Monday, February 6, 2012

Brown Seaweed Production Posits New Biofuel Source

Brown Seaweed Production Posits New Biofuel Source

How would you like to be a seaweed picker? I bet you never knew that job position even existed! Well it does off the coast of Chile, and for good reason. Chilean aquafarms are harvesting abundant supplies of naturally-growing brown seaweed as a way to produce a new source of biofuel.

Brown Seaweed Biofuel Discovery

The recent development of an engineered microbe produced by Berkeley-based scientists of Bio Architecture Lab, Inc. (BAL) does some amazing things to brown seaweed. The enzyme's main contribution to science is its ability to consume the sugars of brown seaweed and convert it into biofuel. In the race to find more sustainable fuel sources to power our planet, biofuel is the new hope for the future. This major advance in the fuel industry can change the course of progression for the US.

Much like the E. coli bacteria from which the microbes were derived, scientists have outfitted enzymes to attack the primary sugars of brown seaweed. These primary sugars, called alginate, then metabolize into ethanol. Scientists hope that this microscopic enzyme will become a biofuel alternative to oil and coal, which are the predominate sources of fossil fuels.

Local Production Efforts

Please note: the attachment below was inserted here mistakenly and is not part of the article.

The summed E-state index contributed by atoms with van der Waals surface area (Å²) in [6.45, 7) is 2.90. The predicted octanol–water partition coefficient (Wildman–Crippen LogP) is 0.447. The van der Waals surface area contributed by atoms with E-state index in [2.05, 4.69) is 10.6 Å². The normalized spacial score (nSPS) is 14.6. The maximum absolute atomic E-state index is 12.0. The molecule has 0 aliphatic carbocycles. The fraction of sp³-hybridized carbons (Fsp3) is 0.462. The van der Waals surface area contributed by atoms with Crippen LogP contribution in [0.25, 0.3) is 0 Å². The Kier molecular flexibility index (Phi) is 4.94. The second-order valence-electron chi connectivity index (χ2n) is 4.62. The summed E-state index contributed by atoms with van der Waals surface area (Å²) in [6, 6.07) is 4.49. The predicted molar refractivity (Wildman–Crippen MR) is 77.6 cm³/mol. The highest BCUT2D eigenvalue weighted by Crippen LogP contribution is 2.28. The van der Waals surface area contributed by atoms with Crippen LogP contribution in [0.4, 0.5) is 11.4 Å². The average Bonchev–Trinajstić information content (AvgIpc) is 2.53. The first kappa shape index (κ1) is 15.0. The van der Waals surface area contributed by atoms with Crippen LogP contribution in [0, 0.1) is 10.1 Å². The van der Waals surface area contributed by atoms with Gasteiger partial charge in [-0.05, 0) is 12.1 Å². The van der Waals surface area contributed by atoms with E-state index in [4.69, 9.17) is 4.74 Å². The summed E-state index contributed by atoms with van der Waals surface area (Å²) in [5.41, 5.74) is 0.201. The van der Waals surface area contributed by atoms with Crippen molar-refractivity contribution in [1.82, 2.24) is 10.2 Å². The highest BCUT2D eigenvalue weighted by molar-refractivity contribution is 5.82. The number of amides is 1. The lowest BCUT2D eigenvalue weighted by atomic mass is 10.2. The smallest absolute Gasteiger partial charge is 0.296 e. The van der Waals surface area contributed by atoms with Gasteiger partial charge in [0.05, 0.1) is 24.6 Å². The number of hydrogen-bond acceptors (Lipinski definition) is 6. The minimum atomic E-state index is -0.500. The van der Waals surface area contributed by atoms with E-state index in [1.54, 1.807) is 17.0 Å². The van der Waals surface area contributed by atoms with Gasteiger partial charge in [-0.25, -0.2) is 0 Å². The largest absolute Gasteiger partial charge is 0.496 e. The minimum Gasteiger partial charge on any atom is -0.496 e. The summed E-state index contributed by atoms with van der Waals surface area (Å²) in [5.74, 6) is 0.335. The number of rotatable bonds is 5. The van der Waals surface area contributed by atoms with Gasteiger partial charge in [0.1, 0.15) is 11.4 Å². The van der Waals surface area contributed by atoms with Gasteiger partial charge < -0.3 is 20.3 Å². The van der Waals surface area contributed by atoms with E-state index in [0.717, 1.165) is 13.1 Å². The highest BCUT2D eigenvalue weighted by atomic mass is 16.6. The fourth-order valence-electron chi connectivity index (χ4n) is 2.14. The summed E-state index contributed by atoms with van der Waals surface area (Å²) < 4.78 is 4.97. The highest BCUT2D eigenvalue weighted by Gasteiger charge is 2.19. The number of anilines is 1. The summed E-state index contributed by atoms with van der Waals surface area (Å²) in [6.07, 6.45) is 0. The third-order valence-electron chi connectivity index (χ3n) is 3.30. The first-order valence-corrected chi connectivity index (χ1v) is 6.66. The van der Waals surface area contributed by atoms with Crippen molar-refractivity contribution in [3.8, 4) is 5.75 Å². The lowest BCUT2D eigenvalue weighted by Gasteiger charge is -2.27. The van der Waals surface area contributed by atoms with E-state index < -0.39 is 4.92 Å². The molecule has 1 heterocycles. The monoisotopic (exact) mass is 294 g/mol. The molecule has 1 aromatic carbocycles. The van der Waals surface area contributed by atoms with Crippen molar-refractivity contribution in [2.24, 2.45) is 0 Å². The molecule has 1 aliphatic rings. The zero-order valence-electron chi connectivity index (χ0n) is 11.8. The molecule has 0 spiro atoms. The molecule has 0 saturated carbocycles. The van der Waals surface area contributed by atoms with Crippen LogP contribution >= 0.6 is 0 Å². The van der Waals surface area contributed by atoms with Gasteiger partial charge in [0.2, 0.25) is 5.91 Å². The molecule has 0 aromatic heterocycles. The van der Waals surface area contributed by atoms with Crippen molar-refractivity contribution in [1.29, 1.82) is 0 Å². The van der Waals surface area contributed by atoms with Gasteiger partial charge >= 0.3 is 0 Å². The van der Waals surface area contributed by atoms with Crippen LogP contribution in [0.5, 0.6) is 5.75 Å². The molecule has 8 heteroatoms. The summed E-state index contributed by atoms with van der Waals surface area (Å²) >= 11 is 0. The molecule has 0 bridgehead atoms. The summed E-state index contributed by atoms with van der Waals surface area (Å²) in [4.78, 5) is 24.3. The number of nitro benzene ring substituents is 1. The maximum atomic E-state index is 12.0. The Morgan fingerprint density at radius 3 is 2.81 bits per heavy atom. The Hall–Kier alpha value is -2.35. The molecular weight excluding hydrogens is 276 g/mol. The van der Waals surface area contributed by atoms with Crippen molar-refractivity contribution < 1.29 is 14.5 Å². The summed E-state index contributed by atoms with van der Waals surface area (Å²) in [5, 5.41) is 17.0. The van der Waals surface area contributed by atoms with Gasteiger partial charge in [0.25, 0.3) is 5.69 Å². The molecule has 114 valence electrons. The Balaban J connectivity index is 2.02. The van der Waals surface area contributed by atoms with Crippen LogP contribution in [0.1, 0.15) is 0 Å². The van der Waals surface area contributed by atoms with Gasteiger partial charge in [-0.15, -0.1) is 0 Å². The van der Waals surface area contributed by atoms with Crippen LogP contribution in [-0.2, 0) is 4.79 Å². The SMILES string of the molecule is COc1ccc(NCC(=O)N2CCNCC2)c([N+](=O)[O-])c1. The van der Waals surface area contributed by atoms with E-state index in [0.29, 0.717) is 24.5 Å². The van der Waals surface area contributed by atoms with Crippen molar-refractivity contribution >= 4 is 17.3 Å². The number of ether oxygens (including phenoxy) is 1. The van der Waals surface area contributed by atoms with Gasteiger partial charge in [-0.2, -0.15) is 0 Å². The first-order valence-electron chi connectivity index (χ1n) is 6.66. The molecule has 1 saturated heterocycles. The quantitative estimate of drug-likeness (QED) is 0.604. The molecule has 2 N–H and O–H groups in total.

According to recent studies, only three percent of our oceans can produce enough seaweed to keep up with our fossil fuel demand. Coastal Chile is the destination of four aquafarms, but the frigid waters of Northern Pacific ports like Seattle and Portland are teeming with brown seaweed as well. Oceanic plants are desirable as a source of renewable energy because they don’t compete with any other crops used for food, such as corn and sugar cane.  

Over the next three years energy experts hope to increase the microbe technology in an attempt at commercialization. Research shows that with enhanced production seaweed can produce twice the level of ethanol from sugar cane and five times the amount of ethanol from corn. What’s even better news is that land clearing for mass production of corn and cane sugar would decrease if brown seaweed proved easier to harvest in a more contained location.

Harvesting Brown Seaweed

Because of the thousands of acres it takes to produce enough corn and sugar cane to produce enough biofuel for our country’s demand, brown seaweed harvesting takes the cake. Seaweed requires no watering or fertilization. It doesn’t compete with food crops or require crop rotation, nor does it require chemical enhancements. The naturally-occurring nutrients are supplies by the ocean’s ecosystem, which appeals to eco-conscious consumers.  

Beyond its use as a biofuel alternative, the modified E. coli enzyme could be used to produce isobutanol as well.
Photo courtesy AFP.

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